THE WINTER’S TALE
by William Shakespeare.
The Roundhouse Chalk Farm Road NW1 8EH In rep to 1 January 2011.
7.15pm 22, 29 Dec.
Mat 1.15pm 23, 30, 31 Dec, 1 Jan.
Audio-described/Captioned 29 Dec.
Runs 3hr 10min One interval.
TICKETS: 0844 482 8008.
Review: Timothy Ramsden 16 December.
A Winter’s Tale fit for all seasons.
At the dead centre of The Winter’s Tale an old man discovers a baby. Then his son runs in, having discovered a dead man. “Thou met’st with things dying, I with things newborn,” says the old shepherd to the young. They’re bit-part players, elsewhere seen as simple comic folk. But at that mid-point moment, they hold the play’s profundity in their mouths.
For it’s about dying and coming to life, over a sixteen-year span which Patrick Romer’s Time makes seem a continuation of the diurnal process. And if the Old Shepherd grumbles about his teenage offspring, he has nothing like the problems kings Polixenes and Leontes have with their sons.
One strength of David Farr’s fine production is the way the first act ‘victim’ Polixenes, wrongly accused of adultery with his friend Leontes’ wife, shows a parallel, if lesser, rage as the second half opens, with his own son. And Leontes, in the most inexplicable rage Shakespeare created, moves in a moment to jealous suspicion of his wife Hermione, leading to the death of his son.
If Greg Hicks doesn’t explain the inexplicable, he makes it emotionally credible, with an intensity that bites into Leontes. From his open, sociable stance, wine-glass in hand, he’s soon screwed tortuously into his chair. Internal agony precedes, and gives rise to, rage. Never has Leontes seemed more credibly someone who can act like a tyrant yet have people openly defy him.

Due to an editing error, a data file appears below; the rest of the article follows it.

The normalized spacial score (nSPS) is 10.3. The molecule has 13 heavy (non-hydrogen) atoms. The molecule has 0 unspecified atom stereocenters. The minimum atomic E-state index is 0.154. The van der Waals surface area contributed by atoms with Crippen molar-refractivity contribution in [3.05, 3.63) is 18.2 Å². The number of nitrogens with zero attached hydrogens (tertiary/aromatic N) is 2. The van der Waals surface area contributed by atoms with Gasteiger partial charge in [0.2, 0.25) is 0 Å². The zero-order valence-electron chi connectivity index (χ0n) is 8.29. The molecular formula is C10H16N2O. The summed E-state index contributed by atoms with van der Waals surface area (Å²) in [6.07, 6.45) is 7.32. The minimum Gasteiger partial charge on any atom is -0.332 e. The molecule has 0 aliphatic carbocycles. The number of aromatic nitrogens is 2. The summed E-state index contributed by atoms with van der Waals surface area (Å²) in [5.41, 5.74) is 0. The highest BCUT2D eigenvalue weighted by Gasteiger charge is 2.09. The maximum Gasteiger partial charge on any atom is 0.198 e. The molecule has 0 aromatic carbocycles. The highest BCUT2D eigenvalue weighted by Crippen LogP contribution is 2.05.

Principally, Paulina, wife of ill-fated courtier Antigonus (whose end here adapts the famous Shakespearean stage-direction into ‘Exit, consumed by a bear’). In another no-nonsense performance (following Juliet’s Nurse) Dumezweni brings a shrewd, intelligent purpose to Paulina’s criticisms, based in a clear trust and loyalty to Kelly Hunter’s Hermione. Her suffering is clear as she shields her eyes when entering for her trial, after being kept in a dark prison-cell.
The pastoral scenes can become effortful, though Brian Doherty is a plausible Autolycus, left out in the cold as sociable indoor murmurings start up offstage, as if resuming from before all the trouble began. A moving production, with Dumezweni and – above all – Hicks triumphant.
Archidamus/Officer: Joseph Arkley.
Camillo: John Mackay.
Leontes: Greg Hicks.
Polixenes: Darrell D’Silva.
Hermione: Kelly Hunter.
Mamillius: Alfie Jones/Sebastian Salisbury.
Emilia: Hannah Young.
Antigonus: James Gale.
Sicilian Lords: Adam Burton, David Rubin.
Paulina: Noma Dumezweni.
Cleomenes: Phillip Edgerley.
Dion/Paulina’s Steward: Sam Troughton.
Servants: Paul Hamilton, Oliver Ryan.
Servant/Mariner/Time: Patrick Romer
Old Shepherd: Larrington Walker.
Young Shepherd: Gruffudd Glyn.
Autolycus: Brian Doherty.
Officer/Florizel: Tunji Kasim.
Perdita: Samantha Young.
Lady/Mopsa: Kirsty Woodward.
Lady/Dorcas: Simone Saunders.
Director: David Farr.
Designer: Jon Bausor.
Lighting: Jon Clark.
Sound: Martin Slavin.
Music Director: Mark Bousie.
Music: Keith Clouston.
Movement: Struan Leslie, Lucy Cullingford.
Text/Voice work: Charmian Hoare.
Choreographer: Arthur Pitta.
Puppetry: Steve Tiplady.
Aerial consultant: Lyndall Merry.
Assistant director: Helen Leblique.